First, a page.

Mini Kabob's Pan-Seared Chicken Cutlets

Time 1 hour 10 minutes
Yields Serves 6
Chicken Cutlet from Mini Kabob
(Cody Long / Los Angeles Times)
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Armen Martirosyan is co-owner, along with his parents, Ovakim and Alvard, of Mini Kabob, which has been serving grilled beef and chicken skewers for more than 30 years from its tiny storefront in Glendale. Martirosyan makes these juicy chicken cutlets, or lula kebab, for his father with minced chicken and lamb or pork fat. The key to making the mixture for the cutlet is to “knead it a lot, until it becomes nice and bound together,” Martirosyan says. And when cooking, don’t use excessive heat; the cutlets should be golden-brown but not overcooked. “You don’t want it to golden-brown too much.” Serve it with basmati rice, onions mixed with sumac and parsley, roasted tomato and jalapeño, and hummus.

For the chicken cutlets, use lamb fat, pork fat or pork belly. Pork fat is available at some butchers and meat sections of grocery stores. You can grind the chicken thighs and fat (or pork belly) with a meat grinder. Make sure all equipment and meat are chilled; place the chicken, fat and garlic on the top tray of the grinder and grind. Or ask your butcher to grind for you. (Ground chicken thigh is available at some 99 Ranch, Super King, Nijiya and other select markets.)

One tip Martirosyan has for forming the cutlets: Think of the cartoon “Hey Arnold” and shape the meat into oblongs like Arnold’s head.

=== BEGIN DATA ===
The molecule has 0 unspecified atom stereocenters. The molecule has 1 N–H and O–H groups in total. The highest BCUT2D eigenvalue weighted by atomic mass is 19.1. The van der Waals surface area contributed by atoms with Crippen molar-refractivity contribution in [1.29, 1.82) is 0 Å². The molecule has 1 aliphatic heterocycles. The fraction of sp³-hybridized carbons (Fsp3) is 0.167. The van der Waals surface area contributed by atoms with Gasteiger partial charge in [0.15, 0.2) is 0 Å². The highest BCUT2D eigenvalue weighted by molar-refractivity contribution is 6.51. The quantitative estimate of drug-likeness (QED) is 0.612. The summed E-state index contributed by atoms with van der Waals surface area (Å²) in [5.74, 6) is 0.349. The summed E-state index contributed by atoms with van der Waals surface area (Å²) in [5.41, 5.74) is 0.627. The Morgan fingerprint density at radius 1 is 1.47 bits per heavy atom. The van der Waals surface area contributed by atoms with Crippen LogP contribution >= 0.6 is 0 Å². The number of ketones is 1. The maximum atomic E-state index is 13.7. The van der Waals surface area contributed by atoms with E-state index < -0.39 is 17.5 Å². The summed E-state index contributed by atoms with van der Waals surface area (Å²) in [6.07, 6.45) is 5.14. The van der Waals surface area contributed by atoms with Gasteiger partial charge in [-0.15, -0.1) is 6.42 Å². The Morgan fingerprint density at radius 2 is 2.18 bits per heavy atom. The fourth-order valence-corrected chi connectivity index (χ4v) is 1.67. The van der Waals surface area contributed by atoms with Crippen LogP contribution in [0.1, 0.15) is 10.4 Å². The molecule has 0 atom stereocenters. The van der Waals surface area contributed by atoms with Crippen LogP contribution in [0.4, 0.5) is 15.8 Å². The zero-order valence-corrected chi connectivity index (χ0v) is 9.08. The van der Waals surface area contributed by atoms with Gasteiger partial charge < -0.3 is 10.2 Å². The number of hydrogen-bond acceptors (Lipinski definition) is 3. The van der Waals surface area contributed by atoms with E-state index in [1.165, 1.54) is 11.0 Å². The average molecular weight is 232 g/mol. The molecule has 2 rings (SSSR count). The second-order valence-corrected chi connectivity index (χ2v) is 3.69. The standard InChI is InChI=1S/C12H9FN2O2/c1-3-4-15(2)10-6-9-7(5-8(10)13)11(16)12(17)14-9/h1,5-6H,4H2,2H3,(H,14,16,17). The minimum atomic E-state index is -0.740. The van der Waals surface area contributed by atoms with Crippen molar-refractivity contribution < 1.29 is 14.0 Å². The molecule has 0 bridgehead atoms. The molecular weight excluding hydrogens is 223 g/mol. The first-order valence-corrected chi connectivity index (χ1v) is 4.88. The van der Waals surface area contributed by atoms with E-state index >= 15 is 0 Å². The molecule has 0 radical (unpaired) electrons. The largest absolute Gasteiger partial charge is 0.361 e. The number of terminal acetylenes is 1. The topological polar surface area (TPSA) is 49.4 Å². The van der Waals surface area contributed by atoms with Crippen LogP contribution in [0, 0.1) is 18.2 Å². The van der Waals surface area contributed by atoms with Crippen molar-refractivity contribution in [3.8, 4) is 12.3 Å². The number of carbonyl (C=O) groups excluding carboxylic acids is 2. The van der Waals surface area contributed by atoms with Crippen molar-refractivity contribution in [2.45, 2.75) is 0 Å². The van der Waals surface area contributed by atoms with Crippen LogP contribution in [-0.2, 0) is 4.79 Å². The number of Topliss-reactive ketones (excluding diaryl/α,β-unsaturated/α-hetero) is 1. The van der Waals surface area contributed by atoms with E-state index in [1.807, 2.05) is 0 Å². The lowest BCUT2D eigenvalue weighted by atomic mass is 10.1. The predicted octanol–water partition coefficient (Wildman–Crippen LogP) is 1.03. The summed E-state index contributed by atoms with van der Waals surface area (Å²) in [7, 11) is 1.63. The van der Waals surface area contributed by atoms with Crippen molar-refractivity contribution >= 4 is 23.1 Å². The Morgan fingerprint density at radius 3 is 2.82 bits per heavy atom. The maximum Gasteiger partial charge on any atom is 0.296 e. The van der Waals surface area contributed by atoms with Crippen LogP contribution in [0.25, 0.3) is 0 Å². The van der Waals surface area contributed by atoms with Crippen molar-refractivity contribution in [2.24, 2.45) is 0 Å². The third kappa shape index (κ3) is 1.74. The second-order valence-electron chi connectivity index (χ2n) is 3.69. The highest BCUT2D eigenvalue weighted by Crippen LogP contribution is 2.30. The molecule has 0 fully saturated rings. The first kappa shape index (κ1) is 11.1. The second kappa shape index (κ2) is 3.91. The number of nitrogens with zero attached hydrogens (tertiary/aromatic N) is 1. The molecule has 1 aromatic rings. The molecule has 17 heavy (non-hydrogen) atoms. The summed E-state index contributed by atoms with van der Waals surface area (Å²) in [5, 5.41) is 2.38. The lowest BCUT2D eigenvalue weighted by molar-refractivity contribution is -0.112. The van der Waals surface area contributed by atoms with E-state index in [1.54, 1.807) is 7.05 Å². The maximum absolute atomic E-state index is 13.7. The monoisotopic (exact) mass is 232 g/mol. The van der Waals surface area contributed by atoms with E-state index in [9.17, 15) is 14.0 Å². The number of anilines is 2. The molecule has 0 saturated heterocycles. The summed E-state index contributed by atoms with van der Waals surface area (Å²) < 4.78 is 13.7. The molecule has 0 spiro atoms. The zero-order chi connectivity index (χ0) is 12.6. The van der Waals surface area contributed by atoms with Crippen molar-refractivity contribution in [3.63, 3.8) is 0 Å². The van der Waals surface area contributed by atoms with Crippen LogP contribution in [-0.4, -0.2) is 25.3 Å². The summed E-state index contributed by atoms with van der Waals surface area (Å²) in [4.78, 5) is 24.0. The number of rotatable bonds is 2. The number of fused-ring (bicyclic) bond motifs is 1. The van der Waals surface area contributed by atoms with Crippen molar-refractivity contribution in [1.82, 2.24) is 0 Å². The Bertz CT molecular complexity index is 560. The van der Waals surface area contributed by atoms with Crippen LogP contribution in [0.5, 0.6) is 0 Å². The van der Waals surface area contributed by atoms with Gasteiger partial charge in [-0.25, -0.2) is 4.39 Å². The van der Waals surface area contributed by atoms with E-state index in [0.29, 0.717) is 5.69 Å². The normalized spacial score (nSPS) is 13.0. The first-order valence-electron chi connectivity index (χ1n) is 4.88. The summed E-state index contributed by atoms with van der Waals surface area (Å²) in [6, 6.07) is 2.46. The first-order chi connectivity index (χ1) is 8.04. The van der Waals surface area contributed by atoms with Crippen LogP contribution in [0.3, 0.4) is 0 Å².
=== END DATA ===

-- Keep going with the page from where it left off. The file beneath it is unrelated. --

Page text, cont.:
One other finishing touch we observed that Martirosyan was reluctant to divulge: A squirt of melted ghee on top of the seared cutlet adds an extra bit of lusciousness.


Mini Kabob's Pan-Seared Chicken Cutlets

Basmati Rice
Onions With Sumac
Chicken Cutlets

Make the rice: Put the rice in a pot or large pan and add enough water so that it covers the rice by about 1 inch. As soon as the water begins to boil, drain the water with a strainer, and wash the rice in cold running water to remove the starch. Put the washed rice back into the pot and add cold water 1 inch above the rice. Add the salt and oil. Give the rice one quick mix (do not mix again during cooking).

Cook the rice at a simmer over medium heat until the water is depleted, about 20 minutes. Turn off the heat and let the rice stand for 5 minutes. Fluff with a rice paddle.


Make the onions with sumac: Thinly slice the onion and finely chop the parsley. Put the onion and parsley in a bowl and mix evenly with the sumac until combined. Set aside until ready to serve.


Make the cutlets: Cut the onion into chunks and put it in the work bowl of a small food processor along with the garlic cloves. Pulse until everything is minced and combined. (Alternately, grind the onion through your meat grinder, if using, after grinding the meat with garlic.)


In a bowl, soak the white bread in the milk. Let sit for 15 minutes.


Meanwhile, in a large bowl, mix the chicken and pork belly and onion-garlic mixture, along with the salt and pepper, until the consistency is pasty and sticky.


Strain the bread from the milk, then mix the bread with chicken mixture. Add egg yolk and mix until pasty and sticky and thoroughly combined. Add the parsley and mix until combined. Shape into 5-inch ovals about 1⁄2-inch thick. This makes 11 cutlets.


Heat the oil in a pan until hot and shimmering. Pan-sear the chicken cutlets in batches until golden brown on both sides and cooked through, 2 to 3 minutes per side. Remove to a plate or platter. Clean out the pan as needed and add fresh oil between batches. Serve with basmati rice and onions with sumac.